Canadian Minister of Industry the Honorable James Moore announced on Wednesday that Canada’s Anti-Spam Law (CASL), called by advocates “the world’s most stringent anti-spam law,” will be enforced starting on July 1, 2014.
The announcement follows another last week by Treasury Board of Canada President Tony Clement that Industry Canada’s regulations had been approved.
The law was lobbied for by the Coalition Against Unsolicited Commercial Email (CAUCE) and others. CAUCE was formed in 1997, and addressed a parliamentary committee reviewing CASL in 2011 as part of an extensive consultation process.
“CASL makes Canada a place where abusive messaging will no longer be tolerated; it provides a toolkit to protect lawful businesses and consumers from the bad actors ruining the online experience of millions, by putting a hard stop to email spam and all types of messaging abuse, while laying out clear and workable standards for proper opt-in online marketing,” said CAUCE president John Levine.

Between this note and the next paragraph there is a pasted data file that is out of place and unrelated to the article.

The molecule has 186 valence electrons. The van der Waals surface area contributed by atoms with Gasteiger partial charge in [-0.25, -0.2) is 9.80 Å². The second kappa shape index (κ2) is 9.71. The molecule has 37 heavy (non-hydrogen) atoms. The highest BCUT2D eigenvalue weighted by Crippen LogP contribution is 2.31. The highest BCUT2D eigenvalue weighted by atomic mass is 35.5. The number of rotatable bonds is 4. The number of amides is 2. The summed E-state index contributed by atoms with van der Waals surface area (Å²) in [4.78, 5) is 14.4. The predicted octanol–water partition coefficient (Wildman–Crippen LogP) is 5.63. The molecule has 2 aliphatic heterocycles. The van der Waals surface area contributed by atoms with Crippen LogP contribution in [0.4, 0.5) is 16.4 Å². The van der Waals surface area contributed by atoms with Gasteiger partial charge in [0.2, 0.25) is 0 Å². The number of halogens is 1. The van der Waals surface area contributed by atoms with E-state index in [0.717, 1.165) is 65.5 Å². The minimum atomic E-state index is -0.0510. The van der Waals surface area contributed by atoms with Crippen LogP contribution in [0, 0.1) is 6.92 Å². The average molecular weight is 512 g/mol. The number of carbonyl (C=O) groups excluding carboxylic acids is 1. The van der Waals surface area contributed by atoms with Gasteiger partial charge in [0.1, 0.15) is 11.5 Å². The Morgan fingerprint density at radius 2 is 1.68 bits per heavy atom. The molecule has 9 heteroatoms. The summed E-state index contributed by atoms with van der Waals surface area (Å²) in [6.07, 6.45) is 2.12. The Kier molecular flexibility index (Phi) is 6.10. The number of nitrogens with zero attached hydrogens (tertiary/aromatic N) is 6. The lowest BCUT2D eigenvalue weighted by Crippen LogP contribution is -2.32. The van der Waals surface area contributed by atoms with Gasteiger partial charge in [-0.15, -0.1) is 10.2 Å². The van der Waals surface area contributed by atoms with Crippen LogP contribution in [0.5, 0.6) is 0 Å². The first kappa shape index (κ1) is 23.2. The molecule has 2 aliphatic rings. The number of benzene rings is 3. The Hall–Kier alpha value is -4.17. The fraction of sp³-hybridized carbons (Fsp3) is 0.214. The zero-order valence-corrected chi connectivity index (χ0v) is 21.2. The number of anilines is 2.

The law will be enforced by the Competition Bureau of Canada, the Office of the Privacy Commissioner of Canada, and the Canadian Radio-television and Telecommunications Commission.
According to a Spiceworks survey released in September, anti-spam solutions are the most popular cloud security service, as the venerable online annoyance continues to hound companies and end-users alike. A recent WHIR blog post examined outbound spam and how to deal with it.
The new Canadian law will likely by adapted and adopted by other countries if it proves successful, which could be bad news for companies which offer spam protection, such as Halon, which announced its entry into the US market at HostingCon 2013.
The new law requires that all commercial electronic messages be consented to by the party receiving the message before they are sent. Consent (or “opt-in”) is implied in the case of email addresses supplied in the course of business, or when a business relation has been carried out over multiple years, and exceptions include personal relationships and responses to requests for information. Breaking the law will be punishable by fines of $1 million for individuals and $10 million for corporations.
In a case like that of the spam sent from Dropbox last year, where a stolen employee password was used, the corporation would undoubtedly challenge any finding of liability in court, arguing that they are not the true origin of the offending messages.